Sports

Semi-pro basketball group eyes West Sound

Kitsap County has semi-pro football and other minor-league sports teams. If Mikal Duilio has his way, semi-pro basketball could be headed to Kitsap County next year.

Duilio, an Iowa native who lives in Portland, Ore., presented his plan for minor-league basketball Tuesday morning at the Midway Inn in Bremerton. He said his experience stems from producing 5,500 basketball games per year for the last 12 years and studying other minor-league basketball operations. Now, he’s looking to start the International Basketball League.

“I started researching minor-league basketball and why it doesn’t work,” he said. “Fifty percent of your games require significant cost (with travel). It will not work.”

Duilio believes he has found the solution — cluster scheduling. The plan would place four to five teams within a region that wouldn’t require more than three hours of driving, eliminating the need for hotels. For example, Washington’s cluster could include Bremerton, Bellevue, Tacoma and Olympia. Duilio said the league, which would begin in April, 2005, will use a 20-game schedule during the first year and only will require staying overnight when one “cluster” travels to another. He said to mix up what he calls an “extreme schedule,” the Washington teams may visit California, but have and Ohio team come here.

“The difference in my model is I’ve made it affordable,” Duilio said. “A team can play 20 games ... but only have to leave town once.”

Duilio said he has received 13 commitments from owners in cities extending from Stockton, Calif., to Peoria, Ill.

He said the IBL’s game is different from the NBA.

“We changed two rules,” he said. “We allow coaches to have one timeout per quarter. The other is officials aggressively seek the ball during an inbound. Basketball is an athletic event and its become too formalized. Three hours is a long time to watch a 48-minute game. What the IBL wants to do is bring the game down to an hour and a half.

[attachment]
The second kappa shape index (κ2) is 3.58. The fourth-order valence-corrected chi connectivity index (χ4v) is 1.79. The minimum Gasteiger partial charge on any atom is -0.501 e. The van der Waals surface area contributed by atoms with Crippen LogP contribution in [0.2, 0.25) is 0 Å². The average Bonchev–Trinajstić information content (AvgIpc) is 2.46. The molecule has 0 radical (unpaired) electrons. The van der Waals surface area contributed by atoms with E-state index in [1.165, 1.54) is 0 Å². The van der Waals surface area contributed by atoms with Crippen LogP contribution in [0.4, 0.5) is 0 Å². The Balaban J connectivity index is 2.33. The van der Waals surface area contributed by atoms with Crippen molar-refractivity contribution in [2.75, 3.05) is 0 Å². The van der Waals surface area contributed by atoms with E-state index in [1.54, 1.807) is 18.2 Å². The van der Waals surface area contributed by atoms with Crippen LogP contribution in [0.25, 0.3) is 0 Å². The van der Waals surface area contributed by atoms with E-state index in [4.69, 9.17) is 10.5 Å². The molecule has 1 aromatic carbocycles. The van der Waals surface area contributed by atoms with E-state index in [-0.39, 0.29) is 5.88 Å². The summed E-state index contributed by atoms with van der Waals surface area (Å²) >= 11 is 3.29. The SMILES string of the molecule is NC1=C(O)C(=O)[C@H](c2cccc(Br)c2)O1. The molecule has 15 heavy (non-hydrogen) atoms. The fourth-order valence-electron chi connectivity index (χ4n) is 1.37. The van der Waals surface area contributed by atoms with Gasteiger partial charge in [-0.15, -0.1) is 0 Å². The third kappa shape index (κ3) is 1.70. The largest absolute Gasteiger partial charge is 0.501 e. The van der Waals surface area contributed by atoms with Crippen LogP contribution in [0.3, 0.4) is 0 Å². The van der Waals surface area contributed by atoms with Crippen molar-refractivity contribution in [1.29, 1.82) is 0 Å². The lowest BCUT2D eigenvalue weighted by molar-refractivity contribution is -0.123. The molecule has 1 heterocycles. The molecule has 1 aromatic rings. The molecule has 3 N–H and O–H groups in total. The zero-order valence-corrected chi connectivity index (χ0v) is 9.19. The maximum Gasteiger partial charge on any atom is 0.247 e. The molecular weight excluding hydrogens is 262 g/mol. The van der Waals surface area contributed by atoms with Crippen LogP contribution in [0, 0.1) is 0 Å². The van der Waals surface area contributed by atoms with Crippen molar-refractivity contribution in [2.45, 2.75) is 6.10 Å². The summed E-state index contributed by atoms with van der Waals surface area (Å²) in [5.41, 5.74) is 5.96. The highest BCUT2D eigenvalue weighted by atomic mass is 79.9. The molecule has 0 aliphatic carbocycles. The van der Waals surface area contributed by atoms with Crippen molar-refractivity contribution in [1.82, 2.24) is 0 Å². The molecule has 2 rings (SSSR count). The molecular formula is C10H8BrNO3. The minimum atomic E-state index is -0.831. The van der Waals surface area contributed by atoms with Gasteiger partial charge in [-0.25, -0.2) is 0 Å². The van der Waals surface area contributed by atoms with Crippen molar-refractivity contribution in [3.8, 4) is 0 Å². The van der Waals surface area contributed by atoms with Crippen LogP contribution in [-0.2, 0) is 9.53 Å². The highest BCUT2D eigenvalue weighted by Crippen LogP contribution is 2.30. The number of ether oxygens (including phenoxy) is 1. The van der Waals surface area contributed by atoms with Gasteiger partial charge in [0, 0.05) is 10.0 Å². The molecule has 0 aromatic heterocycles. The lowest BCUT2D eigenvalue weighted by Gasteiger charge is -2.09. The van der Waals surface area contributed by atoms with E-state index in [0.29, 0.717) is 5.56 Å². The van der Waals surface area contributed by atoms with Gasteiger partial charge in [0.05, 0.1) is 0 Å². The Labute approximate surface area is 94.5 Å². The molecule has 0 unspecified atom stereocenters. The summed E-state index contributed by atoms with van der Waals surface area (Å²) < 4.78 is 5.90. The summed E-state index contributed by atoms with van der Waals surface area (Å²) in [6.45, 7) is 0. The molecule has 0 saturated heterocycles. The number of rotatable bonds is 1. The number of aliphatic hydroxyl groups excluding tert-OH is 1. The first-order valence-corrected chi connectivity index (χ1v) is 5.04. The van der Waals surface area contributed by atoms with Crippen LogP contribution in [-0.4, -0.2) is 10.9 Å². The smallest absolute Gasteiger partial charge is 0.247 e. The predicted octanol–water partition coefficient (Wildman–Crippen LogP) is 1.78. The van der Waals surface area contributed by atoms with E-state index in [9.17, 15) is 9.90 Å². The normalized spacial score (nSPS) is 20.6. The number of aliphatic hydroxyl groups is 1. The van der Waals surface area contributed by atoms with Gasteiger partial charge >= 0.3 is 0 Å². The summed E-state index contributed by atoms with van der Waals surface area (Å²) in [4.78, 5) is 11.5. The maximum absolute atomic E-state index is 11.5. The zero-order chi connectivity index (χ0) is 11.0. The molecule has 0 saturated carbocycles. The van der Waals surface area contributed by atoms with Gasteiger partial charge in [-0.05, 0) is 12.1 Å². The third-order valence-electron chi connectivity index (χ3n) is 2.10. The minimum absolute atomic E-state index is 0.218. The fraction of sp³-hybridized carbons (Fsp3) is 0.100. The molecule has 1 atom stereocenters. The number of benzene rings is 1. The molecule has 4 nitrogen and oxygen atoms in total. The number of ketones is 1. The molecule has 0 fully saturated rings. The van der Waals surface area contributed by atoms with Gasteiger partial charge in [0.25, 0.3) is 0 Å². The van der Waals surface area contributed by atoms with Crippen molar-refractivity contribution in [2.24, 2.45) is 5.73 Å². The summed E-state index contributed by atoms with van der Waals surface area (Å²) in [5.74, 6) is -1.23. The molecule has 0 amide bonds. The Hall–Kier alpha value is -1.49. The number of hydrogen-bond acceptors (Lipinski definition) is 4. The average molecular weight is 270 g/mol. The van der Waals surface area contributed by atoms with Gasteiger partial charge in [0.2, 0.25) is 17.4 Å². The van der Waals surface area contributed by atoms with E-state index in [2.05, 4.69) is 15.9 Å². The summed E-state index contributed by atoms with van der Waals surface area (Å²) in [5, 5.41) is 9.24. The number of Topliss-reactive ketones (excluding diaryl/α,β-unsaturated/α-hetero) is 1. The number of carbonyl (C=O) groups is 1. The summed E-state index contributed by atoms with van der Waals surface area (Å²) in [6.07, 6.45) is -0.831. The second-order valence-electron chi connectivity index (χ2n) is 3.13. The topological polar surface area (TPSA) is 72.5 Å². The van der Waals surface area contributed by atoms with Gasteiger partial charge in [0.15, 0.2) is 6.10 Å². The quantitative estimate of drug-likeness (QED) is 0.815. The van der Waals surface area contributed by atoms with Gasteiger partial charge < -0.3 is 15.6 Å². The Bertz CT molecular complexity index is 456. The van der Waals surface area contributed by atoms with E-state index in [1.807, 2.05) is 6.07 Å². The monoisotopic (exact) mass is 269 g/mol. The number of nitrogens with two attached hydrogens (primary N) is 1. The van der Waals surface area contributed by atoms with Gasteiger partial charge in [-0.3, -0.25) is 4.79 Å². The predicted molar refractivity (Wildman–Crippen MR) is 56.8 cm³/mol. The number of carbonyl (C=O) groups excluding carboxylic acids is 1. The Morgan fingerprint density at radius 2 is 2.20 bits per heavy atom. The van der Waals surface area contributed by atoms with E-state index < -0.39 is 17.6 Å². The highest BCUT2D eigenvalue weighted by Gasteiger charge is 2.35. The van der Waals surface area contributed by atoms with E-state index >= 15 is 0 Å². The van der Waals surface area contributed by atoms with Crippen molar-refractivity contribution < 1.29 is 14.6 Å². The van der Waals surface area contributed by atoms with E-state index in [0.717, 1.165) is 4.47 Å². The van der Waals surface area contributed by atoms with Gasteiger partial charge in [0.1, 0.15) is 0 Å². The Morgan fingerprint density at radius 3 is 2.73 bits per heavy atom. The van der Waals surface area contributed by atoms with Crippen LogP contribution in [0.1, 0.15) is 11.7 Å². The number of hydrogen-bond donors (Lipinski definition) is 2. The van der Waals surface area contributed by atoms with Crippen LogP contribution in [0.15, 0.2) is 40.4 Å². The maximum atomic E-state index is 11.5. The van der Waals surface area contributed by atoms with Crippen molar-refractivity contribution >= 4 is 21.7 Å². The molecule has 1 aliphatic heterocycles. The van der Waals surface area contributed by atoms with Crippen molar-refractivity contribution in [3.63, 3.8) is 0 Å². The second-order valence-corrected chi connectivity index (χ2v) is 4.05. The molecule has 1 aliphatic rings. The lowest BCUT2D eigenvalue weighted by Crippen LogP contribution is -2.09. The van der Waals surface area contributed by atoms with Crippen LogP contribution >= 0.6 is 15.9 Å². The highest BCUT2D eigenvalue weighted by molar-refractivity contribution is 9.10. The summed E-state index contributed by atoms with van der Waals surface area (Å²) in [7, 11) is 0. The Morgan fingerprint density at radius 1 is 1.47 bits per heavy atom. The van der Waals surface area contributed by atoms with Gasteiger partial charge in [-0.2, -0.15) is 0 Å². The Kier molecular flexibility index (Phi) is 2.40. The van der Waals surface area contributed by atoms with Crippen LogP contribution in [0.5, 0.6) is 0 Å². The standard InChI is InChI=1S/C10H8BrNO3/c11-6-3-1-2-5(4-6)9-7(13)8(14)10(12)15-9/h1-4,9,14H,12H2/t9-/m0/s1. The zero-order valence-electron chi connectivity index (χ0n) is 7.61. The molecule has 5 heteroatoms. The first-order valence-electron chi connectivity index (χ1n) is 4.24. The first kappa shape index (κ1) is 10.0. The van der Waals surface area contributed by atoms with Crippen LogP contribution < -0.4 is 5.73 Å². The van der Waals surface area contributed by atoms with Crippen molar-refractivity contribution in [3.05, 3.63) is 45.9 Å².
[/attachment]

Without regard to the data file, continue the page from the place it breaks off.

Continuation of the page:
“Those two rules have changed the game significantly. We have four guys who can stroke the ball and run up and down the court.”

The only other rule difference from the NBA is the shot clock reduction from 24 to 22 seconds, Duilio said. He said that rule also helps keep the game moving. Duilio said his formula was tested in October in Portland, Ore., and nine of the 11 games had each team scoring at least 140 points.

Starting a franchise is $87,000. Duilio said breaking even would require an ownership group to sell 800 tickets at $7 for 10 home games. There also is a license fee — $20,000 due by Dec. 31 — and $5,000 per year from 2005-2009.

If investors can be found, finding a venue might be the next challenge. Two possible sites are the remodeled Kitsap Pavillion, which could seat 3,000 for basketball, and Bremerton High holds about 1,500 spectators.

Olympic College athletic director Barry Janusch, who said he might be interested in coaching the team, thinks attendance could be an issue.

“The problem would be putting 800 people in the stands,” he said. “That would be a concern. The people here, even though we are a little bit isolated, they do go over to Seattle and Tacoma for a lot of entertainment things.”

Janusch said he supports the plan, though.

“The general idea is good,” he said. “Similar to minor-league baseball, it can be a positive if it’s done right.”

Other West Sound semi-pro teams include the West Sound Saints, a football team, and the Puget Sound Tomahawks’ hockey team. The Bremerton BlueJackets, a minor-league baseball team, is slated to play at the Kitsap County Fairgrounds next year.

Those interested in getting involved with a possible West Sound basketball team should contact Janusch at (360) 308-9475.

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